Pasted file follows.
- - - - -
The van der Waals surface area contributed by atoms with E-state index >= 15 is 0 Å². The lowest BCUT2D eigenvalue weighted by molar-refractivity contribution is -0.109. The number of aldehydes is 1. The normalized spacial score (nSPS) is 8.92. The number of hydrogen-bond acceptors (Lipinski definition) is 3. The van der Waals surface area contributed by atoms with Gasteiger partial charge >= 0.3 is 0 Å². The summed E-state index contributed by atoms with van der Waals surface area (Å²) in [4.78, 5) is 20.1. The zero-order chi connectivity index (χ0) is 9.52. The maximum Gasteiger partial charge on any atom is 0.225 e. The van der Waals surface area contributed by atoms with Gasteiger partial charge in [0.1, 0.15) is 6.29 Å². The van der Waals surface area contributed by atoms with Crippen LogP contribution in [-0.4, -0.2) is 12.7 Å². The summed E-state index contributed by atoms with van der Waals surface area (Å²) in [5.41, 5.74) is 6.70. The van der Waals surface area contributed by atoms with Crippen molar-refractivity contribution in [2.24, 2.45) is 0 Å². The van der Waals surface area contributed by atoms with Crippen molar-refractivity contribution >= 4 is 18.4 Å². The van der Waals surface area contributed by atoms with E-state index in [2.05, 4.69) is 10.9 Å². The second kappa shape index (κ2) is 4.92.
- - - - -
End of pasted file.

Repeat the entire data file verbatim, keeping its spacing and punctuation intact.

The van der Waals surface area contributed by atoms with E-state index >= 15 is 0 Å². The lowest BCUT2D eigenvalue weighted by molar-refractivity contribution is -0.109. The number of aldehydes is 1. The normalized spacial score (nSPS) is 8.92. The number of hydrogen-bond acceptors (Lipinski definition) is 3. The van der Waals surface area contributed by atoms with Gasteiger partial charge >= 0.3 is 0 Å². The summed E-state index contributed by atoms with van der Waals surface area (Å²) in [4.78, 5) is 20.1. The zero-order chi connectivity index (χ0) is 9.52. The maximum Gasteiger partial charge on any atom is 0.225 e. The van der Waals surface area contributed by atoms with Gasteiger partial charge in [0.1, 0.15) is 6.29 Å². The van der Waals surface area contributed by atoms with Crippen LogP contribution in [-0.4, -0.2) is 12.7 Å². The summed E-state index contributed by atoms with van der Waals surface area (Å²) in [5.41, 5.74) is 6.70. The van der Waals surface area contributed by atoms with Crippen molar-refractivity contribution in [2.24, 2.45) is 0 Å². The van der Waals surface area contributed by atoms with Crippen molar-refractivity contribution >= 4 is 18.4 Å². The van der Waals surface area contributed by atoms with E-state index in [2.05, 4.69) is 10.9 Å². The second kappa shape index (κ2) is 4.92.